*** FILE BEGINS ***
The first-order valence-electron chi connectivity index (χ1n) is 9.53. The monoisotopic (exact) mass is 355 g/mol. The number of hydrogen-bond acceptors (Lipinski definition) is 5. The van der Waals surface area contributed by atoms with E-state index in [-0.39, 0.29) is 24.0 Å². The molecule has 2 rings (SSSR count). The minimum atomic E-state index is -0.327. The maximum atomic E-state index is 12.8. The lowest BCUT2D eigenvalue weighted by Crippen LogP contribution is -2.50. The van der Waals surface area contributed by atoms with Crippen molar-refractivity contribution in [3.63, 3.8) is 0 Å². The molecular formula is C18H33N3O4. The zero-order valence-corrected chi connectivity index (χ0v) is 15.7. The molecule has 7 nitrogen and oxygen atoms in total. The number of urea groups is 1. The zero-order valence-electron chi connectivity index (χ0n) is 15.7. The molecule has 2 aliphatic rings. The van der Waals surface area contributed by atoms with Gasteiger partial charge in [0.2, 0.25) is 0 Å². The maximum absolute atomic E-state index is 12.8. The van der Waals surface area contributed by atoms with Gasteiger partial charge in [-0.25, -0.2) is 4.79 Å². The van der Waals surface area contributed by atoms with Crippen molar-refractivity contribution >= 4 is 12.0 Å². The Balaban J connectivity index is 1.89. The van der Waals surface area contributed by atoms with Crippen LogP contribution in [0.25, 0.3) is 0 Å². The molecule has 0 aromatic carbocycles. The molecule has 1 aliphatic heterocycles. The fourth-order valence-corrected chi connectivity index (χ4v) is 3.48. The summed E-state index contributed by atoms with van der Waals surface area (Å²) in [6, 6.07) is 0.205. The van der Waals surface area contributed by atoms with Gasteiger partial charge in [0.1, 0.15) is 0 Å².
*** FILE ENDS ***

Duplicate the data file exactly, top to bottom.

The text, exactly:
The first-order valence-electron chi connectivity index (χ1n) is 9.53. The monoisotopic (exact) mass is 355 g/mol. The number of hydrogen-bond acceptors (Lipinski definition) is 5. The van der Waals surface area contributed by atoms with E-state index in [-0.39, 0.29) is 24.0 Å². The molecule has 2 rings (SSSR count). The minimum atomic E-state index is -0.327. The maximum atomic E-state index is 12.8. The lowest BCUT2D eigenvalue weighted by Crippen LogP contribution is -2.50. The van der Waals surface area contributed by atoms with Crippen molar-refractivity contribution in [3.63, 3.8) is 0 Å². The molecular formula is C18H33N3O4. The zero-order valence-corrected chi connectivity index (χ0v) is 15.7. The molecule has 7 nitrogen and oxygen atoms in total. The number of urea groups is 1. The zero-order valence-electron chi connectivity index (χ0n) is 15.7. The molecule has 2 aliphatic rings. The van der Waals surface area contributed by atoms with Gasteiger partial charge in [0.2, 0.25) is 0 Å². The maximum absolute atomic E-state index is 12.8. The van der Waals surface area contributed by atoms with Gasteiger partial charge in [-0.25, -0.2) is 4.79 Å². The van der Waals surface area contributed by atoms with Crippen molar-refractivity contribution >= 4 is 12.0 Å². The Balaban J connectivity index is 1.89. The van der Waals surface area contributed by atoms with Crippen LogP contribution in [0.25, 0.3) is 0 Å². The molecule has 0 aromatic carbocycles. The molecule has 1 aliphatic heterocycles. The fourth-order valence-corrected chi connectivity index (χ4v) is 3.48. The summed E-state index contributed by atoms with van der Waals surface area (Å²) in [6, 6.07) is 0.205. The van der Waals surface area contributed by atoms with Gasteiger partial charge in [0.1, 0.15) is 0 Å².